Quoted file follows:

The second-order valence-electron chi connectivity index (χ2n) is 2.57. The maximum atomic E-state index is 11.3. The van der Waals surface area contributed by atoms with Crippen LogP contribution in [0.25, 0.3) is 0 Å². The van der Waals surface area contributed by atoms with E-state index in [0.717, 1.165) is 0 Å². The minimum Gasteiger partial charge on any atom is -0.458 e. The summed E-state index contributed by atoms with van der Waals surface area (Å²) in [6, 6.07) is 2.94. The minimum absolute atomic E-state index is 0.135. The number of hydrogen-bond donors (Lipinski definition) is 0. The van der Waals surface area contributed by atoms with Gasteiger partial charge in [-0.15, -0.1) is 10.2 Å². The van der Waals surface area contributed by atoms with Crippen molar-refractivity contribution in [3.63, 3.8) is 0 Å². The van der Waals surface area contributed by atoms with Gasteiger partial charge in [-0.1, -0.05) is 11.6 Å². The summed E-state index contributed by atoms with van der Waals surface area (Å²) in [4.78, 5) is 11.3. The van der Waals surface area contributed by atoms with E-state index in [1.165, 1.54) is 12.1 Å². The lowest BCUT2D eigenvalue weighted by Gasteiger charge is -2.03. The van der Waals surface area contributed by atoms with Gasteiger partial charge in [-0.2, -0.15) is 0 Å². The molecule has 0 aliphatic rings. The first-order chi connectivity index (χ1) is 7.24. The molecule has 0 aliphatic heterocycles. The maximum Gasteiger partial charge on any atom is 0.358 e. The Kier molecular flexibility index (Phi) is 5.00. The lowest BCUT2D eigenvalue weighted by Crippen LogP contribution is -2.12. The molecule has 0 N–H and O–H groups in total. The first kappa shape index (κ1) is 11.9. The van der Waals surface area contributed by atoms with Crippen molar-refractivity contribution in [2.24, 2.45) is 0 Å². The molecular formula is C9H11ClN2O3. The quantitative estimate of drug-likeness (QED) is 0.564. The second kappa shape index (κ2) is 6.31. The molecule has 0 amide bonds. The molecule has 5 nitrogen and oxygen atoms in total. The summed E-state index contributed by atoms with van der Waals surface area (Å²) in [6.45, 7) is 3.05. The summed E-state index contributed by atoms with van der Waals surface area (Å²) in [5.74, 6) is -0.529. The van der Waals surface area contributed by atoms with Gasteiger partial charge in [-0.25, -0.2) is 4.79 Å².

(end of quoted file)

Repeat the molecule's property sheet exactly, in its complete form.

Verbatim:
The second-order valence-electron chi connectivity index (χ2n) is 2.57. The maximum atomic E-state index is 11.3. The van der Waals surface area contributed by atoms with Crippen LogP contribution in [0.25, 0.3) is 0 Å². The van der Waals surface area contributed by atoms with E-state index in [0.717, 1.165) is 0 Å². The minimum Gasteiger partial charge on any atom is -0.458 e. The summed E-state index contributed by atoms with van der Waals surface area (Å²) in [6, 6.07) is 2.94. The minimum absolute atomic E-state index is 0.135. The number of hydrogen-bond donors (Lipinski definition) is 0. The van der Waals surface area contributed by atoms with Gasteiger partial charge in [-0.15, -0.1) is 10.2 Å². The van der Waals surface area contributed by atoms with Crippen molar-refractivity contribution in [3.63, 3.8) is 0 Å². The van der Waals surface area contributed by atoms with Gasteiger partial charge in [-0.1, -0.05) is 11.6 Å². The summed E-state index contributed by atoms with van der Waals surface area (Å²) in [4.78, 5) is 11.3. The van der Waals surface area contributed by atoms with E-state index in [1.165, 1.54) is 12.1 Å². The lowest BCUT2D eigenvalue weighted by Gasteiger charge is -2.03. The van der Waals surface area contributed by atoms with Gasteiger partial charge in [-0.2, -0.15) is 0 Å². The molecule has 0 aliphatic rings. The first-order chi connectivity index (χ1) is 7.24. The molecule has 0 aliphatic heterocycles. The maximum Gasteiger partial charge on any atom is 0.358 e. The Kier molecular flexibility index (Phi) is 5.00. The lowest BCUT2D eigenvalue weighted by Crippen LogP contribution is -2.12. The molecule has 0 N–H and O–H groups in total. The first kappa shape index (κ1) is 11.9. The van der Waals surface area contributed by atoms with Crippen molar-refractivity contribution in [2.24, 2.45) is 0 Å². The molecular formula is C9H11ClN2O3. The quantitative estimate of drug-likeness (QED) is 0.564. The second kappa shape index (κ2) is 6.31. The molecule has 0 amide bonds. The molecule has 5 nitrogen and oxygen atoms in total. The summed E-state index contributed by atoms with van der Waals surface area (Å²) in [6.45, 7) is 3.05. The summed E-state index contributed by atoms with van der Waals surface area (Å²) in [5.74, 6) is -0.529. The van der Waals surface area contributed by atoms with Gasteiger partial charge in [-0.25, -0.2) is 4.79 Å².